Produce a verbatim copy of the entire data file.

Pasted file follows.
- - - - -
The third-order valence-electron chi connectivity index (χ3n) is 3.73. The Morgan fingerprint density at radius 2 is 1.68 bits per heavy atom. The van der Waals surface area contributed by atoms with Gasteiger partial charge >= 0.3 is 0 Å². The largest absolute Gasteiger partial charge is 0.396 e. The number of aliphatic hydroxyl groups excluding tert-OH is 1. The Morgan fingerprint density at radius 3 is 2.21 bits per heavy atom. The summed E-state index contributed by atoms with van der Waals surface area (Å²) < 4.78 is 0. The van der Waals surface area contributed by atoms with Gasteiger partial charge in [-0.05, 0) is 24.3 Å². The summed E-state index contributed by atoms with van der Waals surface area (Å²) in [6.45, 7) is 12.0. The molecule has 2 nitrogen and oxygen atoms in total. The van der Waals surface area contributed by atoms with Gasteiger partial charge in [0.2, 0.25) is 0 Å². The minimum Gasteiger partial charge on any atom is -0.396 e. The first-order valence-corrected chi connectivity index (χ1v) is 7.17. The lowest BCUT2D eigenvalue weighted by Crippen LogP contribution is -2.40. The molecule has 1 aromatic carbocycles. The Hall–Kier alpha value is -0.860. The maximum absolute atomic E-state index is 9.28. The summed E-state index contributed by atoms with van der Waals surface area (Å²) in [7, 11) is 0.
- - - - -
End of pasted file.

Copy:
The third-order valence-electron chi connectivity index (χ3n) is 3.73. The Morgan fingerprint density at radius 2 is 1.68 bits per heavy atom. The van der Waals surface area contributed by atoms with Gasteiger partial charge >= 0.3 is 0 Å². The largest absolute Gasteiger partial charge is 0.396 e. The number of aliphatic hydroxyl groups excluding tert-OH is 1. The Morgan fingerprint density at radius 3 is 2.21 bits per heavy atom. The summed E-state index contributed by atoms with van der Waals surface area (Å²) < 4.78 is 0. The van der Waals surface area contributed by atoms with Gasteiger partial charge in [-0.05, 0) is 24.3 Å². The summed E-state index contributed by atoms with van der Waals surface area (Å²) in [6.45, 7) is 12.0. The molecule has 2 nitrogen and oxygen atoms in total. The van der Waals surface area contributed by atoms with Gasteiger partial charge in [0.2, 0.25) is 0 Å². The minimum Gasteiger partial charge on any atom is -0.396 e. The first-order valence-corrected chi connectivity index (χ1v) is 7.17. The lowest BCUT2D eigenvalue weighted by Crippen LogP contribution is -2.40. The molecule has 1 aromatic carbocycles. The Hall–Kier alpha value is -0.860. The maximum absolute atomic E-state index is 9.28. The summed E-state index contributed by atoms with van der Waals surface area (Å²) in [7, 11) is 0.